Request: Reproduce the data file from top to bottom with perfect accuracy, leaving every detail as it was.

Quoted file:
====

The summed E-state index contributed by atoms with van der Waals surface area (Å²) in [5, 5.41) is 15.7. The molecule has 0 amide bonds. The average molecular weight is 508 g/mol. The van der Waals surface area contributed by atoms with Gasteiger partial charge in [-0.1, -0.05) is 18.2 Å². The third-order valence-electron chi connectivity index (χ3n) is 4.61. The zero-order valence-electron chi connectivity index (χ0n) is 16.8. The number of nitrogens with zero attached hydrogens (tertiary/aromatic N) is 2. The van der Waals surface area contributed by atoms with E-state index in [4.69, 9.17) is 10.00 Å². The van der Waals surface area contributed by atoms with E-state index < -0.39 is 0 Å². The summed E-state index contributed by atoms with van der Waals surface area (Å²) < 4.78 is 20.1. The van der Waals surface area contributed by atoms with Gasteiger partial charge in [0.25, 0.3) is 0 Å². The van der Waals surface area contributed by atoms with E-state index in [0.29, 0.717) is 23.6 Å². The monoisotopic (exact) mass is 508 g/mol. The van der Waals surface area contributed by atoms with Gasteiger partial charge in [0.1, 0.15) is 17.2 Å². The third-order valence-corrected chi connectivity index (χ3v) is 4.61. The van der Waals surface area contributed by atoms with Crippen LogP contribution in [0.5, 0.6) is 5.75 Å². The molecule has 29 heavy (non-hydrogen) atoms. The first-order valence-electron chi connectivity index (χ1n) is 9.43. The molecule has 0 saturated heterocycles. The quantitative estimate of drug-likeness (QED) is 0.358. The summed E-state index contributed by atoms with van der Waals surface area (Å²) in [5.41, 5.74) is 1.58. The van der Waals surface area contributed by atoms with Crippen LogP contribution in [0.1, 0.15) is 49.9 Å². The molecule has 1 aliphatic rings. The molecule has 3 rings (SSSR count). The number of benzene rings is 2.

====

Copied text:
The summed E-state index contributed by atoms with van der Waals surface area (Å²) in [5, 5.41) is 15.7. The molecule has 0 amide bonds. The average molecular weight is 508 g/mol. The van der Waals surface area contributed by atoms with Gasteiger partial charge in [-0.1, -0.05) is 18.2 Å². The third-order valence-electron chi connectivity index (χ3n) is 4.61. The zero-order valence-electron chi connectivity index (χ0n) is 16.8. The number of nitrogens with zero attached hydrogens (tertiary/aromatic N) is 2. The van der Waals surface area contributed by atoms with E-state index in [4.69, 9.17) is 10.00 Å². The van der Waals surface area contributed by atoms with E-state index < -0.39 is 0 Å². The summed E-state index contributed by atoms with van der Waals surface area (Å²) < 4.78 is 20.1. The van der Waals surface area contributed by atoms with Gasteiger partial charge in [0.25, 0.3) is 0 Å². The van der Waals surface area contributed by atoms with E-state index in [0.29, 0.717) is 23.6 Å². The monoisotopic (exact) mass is 508 g/mol. The van der Waals surface area contributed by atoms with Gasteiger partial charge in [0.1, 0.15) is 17.2 Å². The third-order valence-corrected chi connectivity index (χ3v) is 4.61. The van der Waals surface area contributed by atoms with Crippen LogP contribution in [0.5, 0.6) is 5.75 Å². The molecule has 29 heavy (non-hydrogen) atoms. The first-order valence-electron chi connectivity index (χ1n) is 9.43. The molecule has 0 saturated heterocycles. The quantitative estimate of drug-likeness (QED) is 0.358. The summed E-state index contributed by atoms with van der Waals surface area (Å²) in [5.41, 5.74) is 1.58. The van der Waals surface area contributed by atoms with Crippen LogP contribution in [0.1, 0.15) is 49.9 Å². The molecule has 1 aliphatic rings. The molecule has 3 rings (SSSR count). The number of benzene rings is 2.